2003 Update from the
Legislative Commission on

Science and

Sheldon Silver, Speaker • Adriano Espaillat, Chair • December 2003

Restoring STEP and CSTEP

Despite more than a dozen years of successfully helping disadvantaged youth acquire the skills and training necessary for careers in science and technology, the Science and Technology Entry Program (STEP) and the Collegiate Science and Technology Entry Program (CSTEP) were both slated for elimination in the Governor’s proposed budget this year.

CSTEP assists minority and economically disadvantaged undergraduate and graduate students in completing preprofessional/professional programs of study that lead to licensure and careers in scientific, technical and health-related fields. CSTEP programs often reach out to high school students encouraging them to apply and enroll in college. CSTEP has served 57,761 students since its inception in 1987. Over 51% of CSTEP graduates attend graduate and professional school programs and pursue employment in CSTEP targeted fields.

Assemblymember Adriano Espaillat moderates the roundtable on technology in the schools. (See article, “Agenda for the Future...” for more information).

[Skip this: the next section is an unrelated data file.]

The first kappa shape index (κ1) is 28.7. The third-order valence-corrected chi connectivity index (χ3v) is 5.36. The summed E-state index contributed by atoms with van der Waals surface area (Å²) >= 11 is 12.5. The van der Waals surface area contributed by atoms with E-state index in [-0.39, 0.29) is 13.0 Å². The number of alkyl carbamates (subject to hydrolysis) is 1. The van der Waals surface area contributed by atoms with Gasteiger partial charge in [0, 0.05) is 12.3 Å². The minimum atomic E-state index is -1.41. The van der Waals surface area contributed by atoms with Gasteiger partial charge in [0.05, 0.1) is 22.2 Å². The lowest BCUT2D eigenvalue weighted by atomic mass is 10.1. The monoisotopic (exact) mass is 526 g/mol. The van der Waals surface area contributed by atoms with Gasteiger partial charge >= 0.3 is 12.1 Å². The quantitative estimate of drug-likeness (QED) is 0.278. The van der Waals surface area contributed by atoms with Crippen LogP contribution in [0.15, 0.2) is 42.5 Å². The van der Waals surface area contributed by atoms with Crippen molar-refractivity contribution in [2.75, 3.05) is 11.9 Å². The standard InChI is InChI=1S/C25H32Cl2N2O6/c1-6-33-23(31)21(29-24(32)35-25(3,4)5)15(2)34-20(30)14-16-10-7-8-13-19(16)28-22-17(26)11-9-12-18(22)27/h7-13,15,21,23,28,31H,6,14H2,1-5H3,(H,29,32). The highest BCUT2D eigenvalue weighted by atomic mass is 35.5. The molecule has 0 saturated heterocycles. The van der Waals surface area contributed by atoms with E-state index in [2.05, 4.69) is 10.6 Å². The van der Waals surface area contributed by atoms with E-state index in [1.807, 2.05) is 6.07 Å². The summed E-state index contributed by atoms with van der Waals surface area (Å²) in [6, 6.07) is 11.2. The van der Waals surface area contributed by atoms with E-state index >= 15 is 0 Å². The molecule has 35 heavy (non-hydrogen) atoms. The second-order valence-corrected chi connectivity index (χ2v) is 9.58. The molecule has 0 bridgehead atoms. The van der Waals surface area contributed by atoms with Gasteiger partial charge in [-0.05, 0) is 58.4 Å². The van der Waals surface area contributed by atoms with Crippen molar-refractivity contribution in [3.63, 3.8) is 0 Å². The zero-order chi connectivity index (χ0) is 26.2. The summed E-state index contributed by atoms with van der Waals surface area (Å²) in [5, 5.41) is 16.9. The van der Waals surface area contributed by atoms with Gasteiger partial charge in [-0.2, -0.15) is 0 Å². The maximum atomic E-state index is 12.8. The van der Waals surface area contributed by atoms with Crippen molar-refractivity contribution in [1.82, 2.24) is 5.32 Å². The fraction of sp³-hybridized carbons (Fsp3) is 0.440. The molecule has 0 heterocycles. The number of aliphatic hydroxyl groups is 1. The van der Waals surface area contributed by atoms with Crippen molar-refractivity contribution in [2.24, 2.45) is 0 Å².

STEP assists minority and economically disadvantaged secondary school students in acquiring the skills needed to pursue collegiate study in scientific, technical and health-related fields. STEP typically provides tutoring, outreach to parents, visits to workplaces and postsecondary institutions, and counseling regarding career and educational planning. STEP has served 86,000 seventh through twelfth grade students since 1986. Of this total, 88% matriculate college and 57% pursue STEP related programs of study in science, mathematics, technical and licensed fields.

An assessment by external consultants, MC Squared, concluded with this observation: